I often get asked by nonprofit leaders and Board members if they truly need to do a feasibility study before initiating a capital campaign.  The answer:  not always.  I can think of plenty of examples where nonprofits don’t need a study to determine whether or not the time is right to raise money.  One example: MRC Industries in Kalamazoo.  Several years ago, after intense fall rains, the Kalamazoo River rose and flooded MRC’s workshop facility.  The photos told the story, most of MRC’s building was under 4 feet of water, compromising their mission to serve the disabled.  Clearly, they had an emergency and needed an immediate campaign to raise funds for a new home.  No sense in conducting a study in this case.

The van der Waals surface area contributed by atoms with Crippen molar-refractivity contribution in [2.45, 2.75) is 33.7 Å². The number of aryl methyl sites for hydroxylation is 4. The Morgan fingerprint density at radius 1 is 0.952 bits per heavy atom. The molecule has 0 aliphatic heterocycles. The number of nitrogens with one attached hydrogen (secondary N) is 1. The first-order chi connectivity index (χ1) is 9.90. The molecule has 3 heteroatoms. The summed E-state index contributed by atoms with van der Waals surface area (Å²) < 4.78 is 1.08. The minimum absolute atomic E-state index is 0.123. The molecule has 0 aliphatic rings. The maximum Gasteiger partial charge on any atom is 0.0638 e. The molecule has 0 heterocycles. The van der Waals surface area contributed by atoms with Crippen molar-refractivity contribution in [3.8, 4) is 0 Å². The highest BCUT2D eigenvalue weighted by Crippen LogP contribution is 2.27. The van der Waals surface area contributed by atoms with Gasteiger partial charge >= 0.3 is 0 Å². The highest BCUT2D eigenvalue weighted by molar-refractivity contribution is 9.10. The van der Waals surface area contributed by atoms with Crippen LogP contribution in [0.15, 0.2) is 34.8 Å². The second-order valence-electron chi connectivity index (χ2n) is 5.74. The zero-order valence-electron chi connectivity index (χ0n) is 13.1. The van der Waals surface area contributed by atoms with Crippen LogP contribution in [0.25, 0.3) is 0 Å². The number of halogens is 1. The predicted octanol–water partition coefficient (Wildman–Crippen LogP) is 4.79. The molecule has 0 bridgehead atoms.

However, most nonprofits aren’t in “emergency” mode and should consider a study.  A study helps identify potential lead gifts, leadership candidates for the campaign, potential road blocks to success, and gives an organization’s leadership important feedback on the project and plan in question.  Many times, feasibility studies lead to better projects that will garner more community support than would have been the case with the initial plan.

Talk to nonprofit leaders who have gone through feasibility studies and I think you’ll find that there is incredible value in taking this careful planning step.